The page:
State antitrust enforcers should take a larger role in monitoring health care competition, especially in cases where mergers are too small to merit FTC review or challenges. Moreover, states know their local markets best. The FTC should establish an ongoing program to backstop states’ efforts by offering technical assistance.
Update standards for vertical merger review
Given the rise in vertical consolidation and the potentially overwhelming market power of the megafirms emerging from it, the FTC should invest more in understanding the consequences of vertical integration in the health care industry, including retrospective analysis of the effects of physician-hospital consolidation on the cost and quality, as well as consumers’ access to care. As part of its review of the evidence, the FTC should consider whether vertical integration dampens innovation, prevents the entry of new firms, and leads already dominant health systems to extend their market power.
The FTC should also issue updated guidelines for vertical merger review across all industries. The parties engaging in vertical deals should bear the burden of proving that the increased efficiency and other beneficial results from the transaction are merger-specific and could not be obtained through other forms of collaboration. While policymakers should allow space for integrated business models to flourish, especially as value-based payment models replace traditional fee-for-service reimbursement in health care, new entrants cannot take root when the market is highly concentrated.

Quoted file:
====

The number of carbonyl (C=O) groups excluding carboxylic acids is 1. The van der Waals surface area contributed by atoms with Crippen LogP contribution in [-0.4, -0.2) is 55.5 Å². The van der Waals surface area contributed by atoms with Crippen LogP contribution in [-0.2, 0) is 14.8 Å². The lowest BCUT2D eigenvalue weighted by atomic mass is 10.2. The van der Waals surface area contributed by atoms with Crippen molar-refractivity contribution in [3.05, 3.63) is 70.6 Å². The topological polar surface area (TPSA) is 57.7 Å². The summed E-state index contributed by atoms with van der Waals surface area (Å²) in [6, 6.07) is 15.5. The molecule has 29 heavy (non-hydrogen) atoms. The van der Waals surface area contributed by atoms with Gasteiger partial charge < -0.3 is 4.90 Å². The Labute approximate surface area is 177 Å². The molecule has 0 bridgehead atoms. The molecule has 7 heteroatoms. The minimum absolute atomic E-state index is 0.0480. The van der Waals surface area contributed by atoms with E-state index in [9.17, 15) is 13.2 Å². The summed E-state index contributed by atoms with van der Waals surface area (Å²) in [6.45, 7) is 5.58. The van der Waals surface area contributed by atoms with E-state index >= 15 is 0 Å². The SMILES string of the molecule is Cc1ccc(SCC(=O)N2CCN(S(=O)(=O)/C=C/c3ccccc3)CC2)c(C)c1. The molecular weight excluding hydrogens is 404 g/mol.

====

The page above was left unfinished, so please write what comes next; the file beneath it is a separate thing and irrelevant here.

In addition, federal antitrust agencies have existing powers to challenge vertical mergers and bring cases against anti-competitive behavior resulting from vertical integration. The FTC and DOJ should consider making broader use of their authority under the Sherman Antitrust Act to stop conduct such as price fixing and erecting barriers to entry. For example, refusing to deal with competitors or threatening to cut off suppliers or customers who do business with a competitor can be a violation of antitrust rules.91 If a vertically integrated health care system uses its position to discourage physicians from referring patients to outside hospitals, agencies should consider bringing a refusal-to-deal case in such a situation.
Boost competition among providers
Beyond antitrust enforcement, the federal government and state governments can take steps to enhance competition among providers and eliminate policies that inadvertently reward mergers not rooted in providing more efficient, higher-value care.
Require greater transparency for prices, quality, and utilization
One popular theme is transparency initiatives to level the playing field for data analysis and allow consumers to compare prices and quality. Several states have adopted all-payer claims databases, and legislators from both sides of the aisle have voiced support for greater price transparency.92 The CMS has said it will use its authority under the Affordable Care Act to require hospitals to post lists on the internet of their standard charges starting in 2019.93
Studies to date show the effect of transparency on prices is mixed. Some suggest that price transparency leads to lower prices, while another found that all-payer claims databases reduced price dispersion but not the average price.94 Still, other experts worry that price transparency may have the unintended consequence of raising prices among providers who discover they undercharge relative to competitors.95 Quality transparency could nudge patients toward better value care: When consumers have a choice, they gravitate toward higher-quality hospitals.96